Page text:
To show that his facial deformity is disabling, Plaintiff references his prior work history in the complaint. Plaintiff was employed by Pizza Hut for approximately three years before October 2012. (Id. at ¶ 6). Plaintiff was employed by Papa John's from April 2014 to April 2016. (Id. at ¶ 7). Plaintiff alleges that Pizza Hut's managers “used employees . . . to assist in keeping the Plaintiff from assisting with in-store customers due to his unsightly facial deformity.” (Id. at ¶ 6). Likewise, managers at Papa John's obstructed him from performing customer service tasks. (Id. at ¶ 7).

         Plaintiff asserts that he was “blacklist[ed]” by the University of Alabama system based on his disabling facial deformity. (Id. at ¶¶ 12, 16). Moreover, he claims that UAB implemented a “racist ideology” that affected Alabama's graduate admissions decision in violation of Title VII. (Id. at ¶ 20).

         III. Standard of Review

         The Federal Rules of Civil Procedure require that a complaint provide “a short and plain statement of the claim showing that the pleader is entitled to relief.” Fed.R.Civ.P. 8(a)(2). However, the complaint must include enough facts “to raise a right to relief above the speculative level.” Bell Atl. Corp. v. Twombly, 550 U.S. 544, 555 (2007). Pleadings that contain nothing more than “a formulaic recitation of the elements of a cause of action” do not meet Rule 8 standards, nor do pleadings suffice that are based merely upon “labels and conclusions” or “naked assertion[s]” without supporting factual allegations. Id. at 555, 557. In deciding a Rule 12(b)(6) motion to dismiss, courts view the allegations in the complaint in the light most favorable to the non-moving party. Watts v. Fla Int'l Univ., 495 F.3d 1289, 1295 (11th Cir. 2007).

         To survive a motion to dismiss, Plaintiff's complaint must “state a claim to relief that is plausible on its face.” Twombly, 550 U.S. at 570. “A claim has facial plausibility when the plaintiff pleads factual content that allows the court to draw the reasonable inference that the defendant is liable for the misconduct alleged.” Ashcroft v. Iqbal, 556 U.S. 662, 678 (2009). Although “[t]he plausibility standard is not akin to a ‘probability requirement, '” the complaint must demonstrate “more than a sheer possibility that a defendant has acted unlawfully.” Id. A plausible claim for relief requires “enough fact[s] to raise a reasonable expectation that discovery will reveal evidence” to support the claim. Twombly, 550 U.S. at 556.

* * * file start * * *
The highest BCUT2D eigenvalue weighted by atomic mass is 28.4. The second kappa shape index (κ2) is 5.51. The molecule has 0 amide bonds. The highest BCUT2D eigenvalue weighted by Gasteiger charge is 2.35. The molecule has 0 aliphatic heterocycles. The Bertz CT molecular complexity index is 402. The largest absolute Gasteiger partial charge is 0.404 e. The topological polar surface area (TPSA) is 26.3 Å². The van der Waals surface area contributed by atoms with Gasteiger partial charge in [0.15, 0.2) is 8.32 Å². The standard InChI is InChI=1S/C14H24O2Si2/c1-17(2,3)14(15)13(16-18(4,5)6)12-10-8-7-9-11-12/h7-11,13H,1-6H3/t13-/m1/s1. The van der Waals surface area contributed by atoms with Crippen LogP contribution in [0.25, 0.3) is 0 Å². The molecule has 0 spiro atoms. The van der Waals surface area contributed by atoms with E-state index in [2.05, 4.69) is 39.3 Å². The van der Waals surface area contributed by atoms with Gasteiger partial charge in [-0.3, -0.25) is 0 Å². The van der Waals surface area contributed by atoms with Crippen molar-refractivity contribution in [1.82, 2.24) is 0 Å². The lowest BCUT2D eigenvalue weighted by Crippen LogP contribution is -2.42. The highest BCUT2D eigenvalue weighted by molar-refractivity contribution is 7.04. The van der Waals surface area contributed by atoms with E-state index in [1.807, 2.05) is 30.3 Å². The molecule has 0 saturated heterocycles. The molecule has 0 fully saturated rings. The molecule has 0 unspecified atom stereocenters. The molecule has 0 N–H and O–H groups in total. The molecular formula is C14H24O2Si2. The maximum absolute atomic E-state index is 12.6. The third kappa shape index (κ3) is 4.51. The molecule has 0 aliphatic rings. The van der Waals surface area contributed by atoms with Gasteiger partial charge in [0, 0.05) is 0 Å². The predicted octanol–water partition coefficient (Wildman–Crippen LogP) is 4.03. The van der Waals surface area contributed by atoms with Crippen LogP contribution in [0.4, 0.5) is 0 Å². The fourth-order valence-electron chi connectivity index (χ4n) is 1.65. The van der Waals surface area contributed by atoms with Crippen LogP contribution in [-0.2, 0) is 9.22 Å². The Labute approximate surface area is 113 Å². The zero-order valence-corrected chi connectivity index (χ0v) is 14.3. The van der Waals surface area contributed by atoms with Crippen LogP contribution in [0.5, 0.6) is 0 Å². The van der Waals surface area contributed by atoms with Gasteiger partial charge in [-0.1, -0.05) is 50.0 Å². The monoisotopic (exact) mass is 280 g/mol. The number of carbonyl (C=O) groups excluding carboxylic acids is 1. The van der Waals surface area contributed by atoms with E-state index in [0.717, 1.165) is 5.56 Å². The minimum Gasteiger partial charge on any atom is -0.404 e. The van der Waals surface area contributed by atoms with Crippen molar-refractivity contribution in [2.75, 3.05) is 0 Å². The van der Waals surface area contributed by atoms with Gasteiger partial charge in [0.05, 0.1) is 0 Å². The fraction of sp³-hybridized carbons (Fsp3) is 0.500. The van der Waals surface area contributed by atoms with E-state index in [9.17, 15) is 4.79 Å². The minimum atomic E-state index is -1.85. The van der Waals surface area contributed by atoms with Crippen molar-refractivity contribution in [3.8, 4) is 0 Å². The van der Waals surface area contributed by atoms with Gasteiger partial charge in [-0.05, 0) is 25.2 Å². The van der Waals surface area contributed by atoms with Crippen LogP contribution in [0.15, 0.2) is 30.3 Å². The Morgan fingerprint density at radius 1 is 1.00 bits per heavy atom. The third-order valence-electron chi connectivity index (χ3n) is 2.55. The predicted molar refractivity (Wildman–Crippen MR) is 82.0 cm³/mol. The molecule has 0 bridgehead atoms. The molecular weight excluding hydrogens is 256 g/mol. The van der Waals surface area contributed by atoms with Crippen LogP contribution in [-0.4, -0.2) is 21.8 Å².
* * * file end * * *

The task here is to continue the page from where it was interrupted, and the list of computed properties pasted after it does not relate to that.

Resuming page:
In considering a motion to dismiss, a court should “1) eliminate any allegations in the complaint that are merely legal conclusions; and 2) where there are well-pleaded factual allegations, ‘assume their veracity and then determine whether they plausibly give rise to an entitlement to relief.'” Kivisto v. Miller, Canfield, Paddock, & Stone, PLC, 413 F.Appx. 136, 138 (11th Cir. 2011) (unpublished) (quoting Am. Dental Assn. v. Cigna Corp., 605 F.3d 1283, 1290 (11th Cir. 2010)). That task is context specific and, to survive the motion, the allegations must permit the court based on its “judicial experience and common sense . . . to infer more than the mere possibility of misconduct.” Iqbal, 556 U.S. at 679. If the court determines that well- pleaded facts, accepted as true, do not state a claim that is plausible, the claims are due to be dismissed. Twombly, 550 U.S. at 570.

         IV. Analysis

         For the reasons explained below, the court concludes that Plaintiff has not plausibly pled any claim for relief against Defendant. Because the court has granted Plaintiff two opportunities ...


Buy This Entire Record For $7.95

Download the entire decision to receive the complete text, official citation,
docket number, dissents and concurrences, and footnotes for this case.

Learn more about what you receive with purchase of this case.